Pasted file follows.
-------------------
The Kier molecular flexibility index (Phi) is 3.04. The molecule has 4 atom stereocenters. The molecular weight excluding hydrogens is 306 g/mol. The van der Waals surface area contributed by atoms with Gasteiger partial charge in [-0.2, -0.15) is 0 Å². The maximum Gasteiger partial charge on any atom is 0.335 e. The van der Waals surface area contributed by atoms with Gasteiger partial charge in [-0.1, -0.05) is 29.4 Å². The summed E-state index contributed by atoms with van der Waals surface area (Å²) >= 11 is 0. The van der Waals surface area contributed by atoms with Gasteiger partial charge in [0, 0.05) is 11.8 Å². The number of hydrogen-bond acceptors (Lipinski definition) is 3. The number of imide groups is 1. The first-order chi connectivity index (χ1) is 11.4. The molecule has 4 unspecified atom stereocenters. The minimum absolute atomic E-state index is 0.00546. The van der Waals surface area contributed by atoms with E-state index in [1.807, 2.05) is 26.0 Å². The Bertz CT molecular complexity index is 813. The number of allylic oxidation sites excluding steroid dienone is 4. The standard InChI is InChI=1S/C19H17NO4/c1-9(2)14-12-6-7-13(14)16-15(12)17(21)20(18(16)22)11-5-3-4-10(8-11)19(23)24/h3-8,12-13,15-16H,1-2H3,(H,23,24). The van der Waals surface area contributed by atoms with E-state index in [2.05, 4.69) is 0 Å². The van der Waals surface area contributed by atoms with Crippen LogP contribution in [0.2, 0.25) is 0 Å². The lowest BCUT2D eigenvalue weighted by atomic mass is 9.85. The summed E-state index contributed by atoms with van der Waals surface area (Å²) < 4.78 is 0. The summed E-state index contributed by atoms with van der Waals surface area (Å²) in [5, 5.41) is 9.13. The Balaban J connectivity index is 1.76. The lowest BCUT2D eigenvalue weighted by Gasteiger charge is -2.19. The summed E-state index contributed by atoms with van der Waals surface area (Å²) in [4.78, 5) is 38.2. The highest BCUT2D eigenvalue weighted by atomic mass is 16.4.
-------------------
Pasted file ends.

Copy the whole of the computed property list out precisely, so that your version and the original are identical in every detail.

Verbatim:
The Kier molecular flexibility index (Phi) is 3.04. The molecule has 4 atom stereocenters. The molecular weight excluding hydrogens is 306 g/mol. The van der Waals surface area contributed by atoms with Gasteiger partial charge in [-0.2, -0.15) is 0 Å². The maximum Gasteiger partial charge on any atom is 0.335 e. The van der Waals surface area contributed by atoms with Gasteiger partial charge in [-0.1, -0.05) is 29.4 Å². The summed E-state index contributed by atoms with van der Waals surface area (Å²) >= 11 is 0. The van der Waals surface area contributed by atoms with Gasteiger partial charge in [0, 0.05) is 11.8 Å². The number of hydrogen-bond acceptors (Lipinski definition) is 3. The number of imide groups is 1. The first-order chi connectivity index (χ1) is 11.4. The molecule has 4 unspecified atom stereocenters. The minimum absolute atomic E-state index is 0.00546. The van der Waals surface area contributed by atoms with E-state index in [1.807, 2.05) is 26.0 Å². The Bertz CT molecular complexity index is 813. The number of allylic oxidation sites excluding steroid dienone is 4. The standard InChI is InChI=1S/C19H17NO4/c1-9(2)14-12-6-7-13(14)16-15(12)17(21)20(18(16)22)11-5-3-4-10(8-11)19(23)24/h3-8,12-13,15-16H,1-2H3,(H,23,24). The van der Waals surface area contributed by atoms with E-state index in [2.05, 4.69) is 0 Å². The van der Waals surface area contributed by atoms with Crippen LogP contribution in [0.2, 0.25) is 0 Å². The lowest BCUT2D eigenvalue weighted by atomic mass is 9.85. The summed E-state index contributed by atoms with van der Waals surface area (Å²) < 4.78 is 0. The summed E-state index contributed by atoms with van der Waals surface area (Å²) in [5, 5.41) is 9.13. The Balaban J connectivity index is 1.76. The lowest BCUT2D eigenvalue weighted by Gasteiger charge is -2.19. The summed E-state index contributed by atoms with van der Waals surface area (Å²) in [4.78, 5) is 38.2. The highest BCUT2D eigenvalue weighted by atomic mass is 16.4.